Charleston RiverDogs' Tyler Austin making a name for himself
In the heart of Atlanta Braves country, Tyler Austin grew up a New York Yankees fan.
Born and raised in Conyers, Ga., a bedroom community just 25 miles southeast of Atlanta, Austin was surrounded by Braves fans.
This was the 1990s, when the Braves were the dominant team in the National League. When the Braves won 14 divisional titles and went to five World Series.
Austin’s father, Christopher, lived and died with each Greg Maddux pitch and Chipper Jones’ hit and had been a diehard Braves fan his whole life.
But not everyone in the Austin household did the tomahawk chop. Austin’s grandmother, Laverne Newsome, was a closet Yankees fan.
“She and I were really close, and I know my father didn’t like it that she was a Yankees fan,” Austin said.
There was the 1999 World Series matchup between the Yankees and Braves — the second time the two franchises had clashed for a title in the 90s. Tyler was just 8 at the time, but had already anointed Yankees shortstop Derek Jeter as his favorite player.
“Ever since I was five or six years old, Jeter was the man,” Austin said. “I just loved to watch him play.”
While Christopher Austin is still a devoted Braves fans, he is starting to come around to the Yankee pinstripes, mainly because Tyler is the Charleston RiverDogs starting right fielder and an up-and-coming prospect in the Yankees’ farm system.
“I wouldn’t say he’s cheering for the Yankees these days, but they are starting to grow on him,” Austin said with a chuckle.
On a team littered with young Yankees prospects — catcher Gary Zanchez, outfielder Mason Williams, shortstop Cito Culver and third baseman Dante Bichette, Jr. — Austin has quickly established himself as one of the RiverDogs’ top threats at the plate.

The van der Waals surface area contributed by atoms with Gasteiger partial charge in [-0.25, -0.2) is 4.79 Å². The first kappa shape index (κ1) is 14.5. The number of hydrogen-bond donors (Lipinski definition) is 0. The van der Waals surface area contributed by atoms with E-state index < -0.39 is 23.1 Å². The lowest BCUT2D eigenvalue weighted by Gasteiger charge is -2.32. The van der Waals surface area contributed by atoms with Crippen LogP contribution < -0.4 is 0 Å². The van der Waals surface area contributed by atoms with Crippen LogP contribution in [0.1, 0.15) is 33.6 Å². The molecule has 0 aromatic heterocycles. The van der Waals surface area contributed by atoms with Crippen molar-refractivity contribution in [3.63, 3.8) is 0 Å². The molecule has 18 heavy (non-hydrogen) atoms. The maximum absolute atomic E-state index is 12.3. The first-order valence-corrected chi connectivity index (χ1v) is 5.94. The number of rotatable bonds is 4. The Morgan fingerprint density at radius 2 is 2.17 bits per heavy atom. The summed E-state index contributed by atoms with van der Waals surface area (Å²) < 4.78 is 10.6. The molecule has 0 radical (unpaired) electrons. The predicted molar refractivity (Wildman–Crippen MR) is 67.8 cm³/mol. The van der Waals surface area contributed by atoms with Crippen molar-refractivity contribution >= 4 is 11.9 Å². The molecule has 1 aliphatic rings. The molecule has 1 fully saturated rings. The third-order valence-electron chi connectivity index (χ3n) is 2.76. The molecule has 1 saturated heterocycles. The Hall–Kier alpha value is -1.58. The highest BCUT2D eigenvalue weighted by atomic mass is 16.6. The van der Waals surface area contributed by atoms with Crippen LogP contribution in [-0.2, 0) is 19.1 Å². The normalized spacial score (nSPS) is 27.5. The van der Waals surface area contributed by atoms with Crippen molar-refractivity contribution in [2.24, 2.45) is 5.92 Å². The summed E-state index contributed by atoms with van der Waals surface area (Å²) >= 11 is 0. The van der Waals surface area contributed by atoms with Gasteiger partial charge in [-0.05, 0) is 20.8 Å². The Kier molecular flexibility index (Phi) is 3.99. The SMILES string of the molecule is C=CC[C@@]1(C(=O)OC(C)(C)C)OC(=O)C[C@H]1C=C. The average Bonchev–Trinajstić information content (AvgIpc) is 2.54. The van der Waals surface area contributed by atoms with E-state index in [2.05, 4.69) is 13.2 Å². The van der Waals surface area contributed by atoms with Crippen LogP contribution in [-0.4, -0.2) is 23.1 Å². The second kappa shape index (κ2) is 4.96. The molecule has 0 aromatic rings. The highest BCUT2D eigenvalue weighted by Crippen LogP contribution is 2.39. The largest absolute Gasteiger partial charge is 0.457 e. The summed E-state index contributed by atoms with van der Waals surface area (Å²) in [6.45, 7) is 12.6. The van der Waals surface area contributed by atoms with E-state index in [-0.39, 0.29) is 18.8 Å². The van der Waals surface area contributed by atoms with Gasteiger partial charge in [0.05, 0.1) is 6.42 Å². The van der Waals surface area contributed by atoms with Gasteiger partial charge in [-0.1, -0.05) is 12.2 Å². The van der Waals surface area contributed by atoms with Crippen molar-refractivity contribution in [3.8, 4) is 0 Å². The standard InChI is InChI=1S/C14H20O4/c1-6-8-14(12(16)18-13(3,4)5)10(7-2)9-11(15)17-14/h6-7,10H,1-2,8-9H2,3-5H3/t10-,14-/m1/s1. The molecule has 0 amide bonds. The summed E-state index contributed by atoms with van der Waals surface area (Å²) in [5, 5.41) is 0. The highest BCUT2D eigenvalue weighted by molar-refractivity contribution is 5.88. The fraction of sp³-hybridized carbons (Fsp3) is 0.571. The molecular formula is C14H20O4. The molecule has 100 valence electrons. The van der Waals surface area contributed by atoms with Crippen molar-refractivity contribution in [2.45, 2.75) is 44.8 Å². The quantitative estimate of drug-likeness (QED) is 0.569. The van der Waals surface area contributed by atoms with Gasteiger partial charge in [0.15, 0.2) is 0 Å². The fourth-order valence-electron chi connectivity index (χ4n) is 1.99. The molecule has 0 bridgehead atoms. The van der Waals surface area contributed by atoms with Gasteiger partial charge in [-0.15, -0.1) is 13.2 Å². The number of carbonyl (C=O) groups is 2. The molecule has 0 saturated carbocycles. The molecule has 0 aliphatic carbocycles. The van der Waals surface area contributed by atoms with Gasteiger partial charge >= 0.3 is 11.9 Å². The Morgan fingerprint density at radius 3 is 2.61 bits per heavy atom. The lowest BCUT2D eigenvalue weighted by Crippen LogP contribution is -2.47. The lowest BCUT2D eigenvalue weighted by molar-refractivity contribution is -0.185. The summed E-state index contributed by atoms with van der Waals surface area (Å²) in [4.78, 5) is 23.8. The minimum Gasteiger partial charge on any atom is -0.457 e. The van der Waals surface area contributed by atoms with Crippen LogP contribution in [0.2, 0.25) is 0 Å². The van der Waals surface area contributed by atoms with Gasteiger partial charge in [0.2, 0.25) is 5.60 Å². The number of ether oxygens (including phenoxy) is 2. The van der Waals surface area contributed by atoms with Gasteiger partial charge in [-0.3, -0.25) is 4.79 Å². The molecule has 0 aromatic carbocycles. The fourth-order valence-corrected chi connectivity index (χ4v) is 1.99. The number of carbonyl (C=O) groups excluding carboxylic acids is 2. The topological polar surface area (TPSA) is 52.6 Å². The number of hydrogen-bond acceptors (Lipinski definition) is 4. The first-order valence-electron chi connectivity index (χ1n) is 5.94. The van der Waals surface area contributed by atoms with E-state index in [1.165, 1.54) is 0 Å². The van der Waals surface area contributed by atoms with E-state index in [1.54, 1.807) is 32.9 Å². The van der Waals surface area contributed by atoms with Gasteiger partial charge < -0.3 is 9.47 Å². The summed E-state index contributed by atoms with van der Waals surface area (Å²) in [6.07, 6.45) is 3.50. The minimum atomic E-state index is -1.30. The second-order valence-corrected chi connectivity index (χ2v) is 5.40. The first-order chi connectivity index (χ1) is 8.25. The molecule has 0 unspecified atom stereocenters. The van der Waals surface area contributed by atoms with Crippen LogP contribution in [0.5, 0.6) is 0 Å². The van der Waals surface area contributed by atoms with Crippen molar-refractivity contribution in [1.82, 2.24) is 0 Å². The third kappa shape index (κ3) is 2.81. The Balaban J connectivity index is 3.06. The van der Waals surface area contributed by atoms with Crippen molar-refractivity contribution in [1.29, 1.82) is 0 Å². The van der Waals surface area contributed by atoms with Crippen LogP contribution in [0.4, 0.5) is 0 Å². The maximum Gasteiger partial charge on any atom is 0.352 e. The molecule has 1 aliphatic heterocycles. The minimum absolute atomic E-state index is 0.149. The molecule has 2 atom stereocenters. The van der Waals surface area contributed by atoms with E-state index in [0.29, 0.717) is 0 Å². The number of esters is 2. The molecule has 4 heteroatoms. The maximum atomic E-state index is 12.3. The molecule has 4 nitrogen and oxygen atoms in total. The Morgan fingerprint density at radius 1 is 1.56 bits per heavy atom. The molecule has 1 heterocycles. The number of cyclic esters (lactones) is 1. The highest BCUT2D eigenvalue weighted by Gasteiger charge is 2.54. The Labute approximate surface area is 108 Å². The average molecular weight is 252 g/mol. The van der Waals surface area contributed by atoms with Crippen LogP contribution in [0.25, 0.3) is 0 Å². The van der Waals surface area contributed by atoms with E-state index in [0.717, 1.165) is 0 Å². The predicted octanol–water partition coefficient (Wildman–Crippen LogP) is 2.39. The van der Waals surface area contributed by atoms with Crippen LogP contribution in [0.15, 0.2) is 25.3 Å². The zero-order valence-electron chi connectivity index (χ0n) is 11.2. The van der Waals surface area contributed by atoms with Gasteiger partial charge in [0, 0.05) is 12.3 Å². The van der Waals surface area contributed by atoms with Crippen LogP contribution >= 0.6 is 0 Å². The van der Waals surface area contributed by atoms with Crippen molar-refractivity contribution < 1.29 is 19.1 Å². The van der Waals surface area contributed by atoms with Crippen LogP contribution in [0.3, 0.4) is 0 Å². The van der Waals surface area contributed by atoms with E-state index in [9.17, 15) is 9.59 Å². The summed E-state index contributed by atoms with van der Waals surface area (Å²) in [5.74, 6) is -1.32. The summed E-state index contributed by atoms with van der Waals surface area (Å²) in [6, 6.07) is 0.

“He’s a gamer,” said Charleston RiverDogs manager Carlos Mendoza. “His work ethic is very impressive. He’s got power, he hits for average and he drives the ball all over the field.”
Through Sunday, Austin was leading the South Atlantic League in home runs (11), slugging percentage (.718) and triples (4). He was also fifth in RBIs, all the while hitting above the .300 mark.
“I think he’s been our most consistent hitter,” said RiverDogs hitting coach Greg Colbrunn.
Austin, 20, has quickly established himself as one of the elite power hitters in the SAL with a couple of tape-measure home runs to his credit. Earlier in the season, Austin crushed a ball into a stiff wind against Lexington that traveled well over 400 feet.
“I’m not sure how far it went, but there was no doubt it was gone the instant he made contact,” Colbrunn said. “He’s been fun to watch.”
Austin, who was selected by the Yankees in the 13th round in 2010, was drafted as a catcher out of high school and split time between first and third base during his first two pro seasons.
“He had a long way to go defensively,” said former RiverDogs manager Torre Tyson, who serves as the Yankees organizational defensive coordinator.
With Bichette being groomed as the third baseman of the future, Austin moved to right field this spring and has never looked back.
“He’s picked up the position faster than we thought,” Tyson said. “He runs well, he’s starting to get a better jump on the ball and he’s faster than you think.”
While some observers outside the Yankees organization might be surprised by Austin’s early success at the Class A level, Tyson is not one of them.
“He proved last year that he was a pure hitter and those guys are going to hit at every level,” Tyson said.
His grandmother passed away in 2001 and Tyler said he doesn’t think it was a coincidence that he was taken by the Yankees.
“I truly believe she’s up there looking out for me,” Austin said.